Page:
Number of Pages: 304
This book was published in 1989 and is a travel memoir of a journey taken in 1986. William Dalrymple retraced Marco Polo’s 13th century route from Jerusalem to Xanadu (northwest of Beijing and the seat of the eastern Mongol empire). While reading this book, I kept thinking of what this adventure would have been like in the day of social media and posting photo updates at each stop.
Problem is, it likely couldn’t have happened now. Dalrymple took this journey at the exact moment in history when it was possible. He writes:
In fact, no one had ever been much more successful than us in following Marco Polo. Many had, like us, set off in his tracks but no one had ever managed to complete the journey. In the 19th century Afghanistan was too dangerous; in the 20th, first Sinkiang, then the whole of China was closed to foreigners. By the time China began opening up in the early eighties, Afghanistan was closed again, this time because of the Soviet invasion. Now, while the Soviets are withdrawing, Iran and Syria have both closed their borders. But in the spring of 1986 the opening of the Karakoram Highway, the mountain road which links Pakistan with China, made it possible for the first time, perhaps since the 13th century, to plan an overland route between Jerusalem and Xanadu and to attempt to carry a phial of Holy Oil from one to the other.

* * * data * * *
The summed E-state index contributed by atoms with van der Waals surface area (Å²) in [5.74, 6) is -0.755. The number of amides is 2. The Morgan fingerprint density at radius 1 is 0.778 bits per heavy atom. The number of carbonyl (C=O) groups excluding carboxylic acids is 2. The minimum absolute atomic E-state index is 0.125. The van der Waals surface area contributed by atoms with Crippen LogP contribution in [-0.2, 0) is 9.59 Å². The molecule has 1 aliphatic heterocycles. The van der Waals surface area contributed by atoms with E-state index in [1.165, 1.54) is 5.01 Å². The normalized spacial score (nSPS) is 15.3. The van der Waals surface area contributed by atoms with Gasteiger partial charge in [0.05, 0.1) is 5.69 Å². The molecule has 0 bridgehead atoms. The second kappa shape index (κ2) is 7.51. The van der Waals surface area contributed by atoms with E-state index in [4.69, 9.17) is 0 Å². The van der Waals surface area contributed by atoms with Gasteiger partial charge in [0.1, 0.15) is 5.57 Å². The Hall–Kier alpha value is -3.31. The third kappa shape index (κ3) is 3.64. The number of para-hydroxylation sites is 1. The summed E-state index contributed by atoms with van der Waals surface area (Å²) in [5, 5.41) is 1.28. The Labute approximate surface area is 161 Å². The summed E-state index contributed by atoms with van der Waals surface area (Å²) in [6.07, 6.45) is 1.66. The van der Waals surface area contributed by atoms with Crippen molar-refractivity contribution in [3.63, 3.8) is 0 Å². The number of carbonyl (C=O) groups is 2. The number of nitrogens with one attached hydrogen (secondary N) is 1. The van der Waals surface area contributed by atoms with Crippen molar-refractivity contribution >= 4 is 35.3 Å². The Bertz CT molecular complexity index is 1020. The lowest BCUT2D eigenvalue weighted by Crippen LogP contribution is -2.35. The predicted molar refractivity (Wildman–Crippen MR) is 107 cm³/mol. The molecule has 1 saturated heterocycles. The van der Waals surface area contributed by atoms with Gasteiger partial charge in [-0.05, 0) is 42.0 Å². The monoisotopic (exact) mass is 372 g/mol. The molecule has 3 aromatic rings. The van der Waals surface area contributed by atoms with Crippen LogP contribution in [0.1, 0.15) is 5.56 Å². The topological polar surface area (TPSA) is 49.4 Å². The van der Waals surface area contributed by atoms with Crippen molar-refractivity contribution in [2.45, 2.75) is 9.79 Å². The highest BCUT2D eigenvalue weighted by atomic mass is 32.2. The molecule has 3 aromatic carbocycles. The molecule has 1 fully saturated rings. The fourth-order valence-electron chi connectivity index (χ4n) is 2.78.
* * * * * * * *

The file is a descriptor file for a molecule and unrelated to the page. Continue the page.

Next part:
Dalrymple takes advantage of this situation and travels with two different women friends (each for half of the journey) through adventures, trials, and extraordinary circumstances.
I didn’t recognize 90% of the cities or people groups named in this book. He went through areas where he was likely the first westerner (he’s Scottish) for hundreds of years.
My favorite part of the book was where Dalrymple traveled to Saveh, Iran, and delves into the Three Wise Men highlighted in the Gospel of Matthew. Marco Polo wrote that the Three Wise Men were buried in Saveh and he saw their tombs. Saveh was also a city around the time of Jesus’ birth with one of the best astronomical observatories. So, if the story is true, these magi or wise men would have had the best chance of seeing the star from Saveh. Dalrymple tries to find the three tombs but is not able to locate them. Marco Polo had been in Saveh just a few years before the Mongols sacked it, and it’s likely the tombs would have been raided at that time.
This was a fascinating book. I’ve read others by Dalrymple and have learned a lot about the Middle East from him.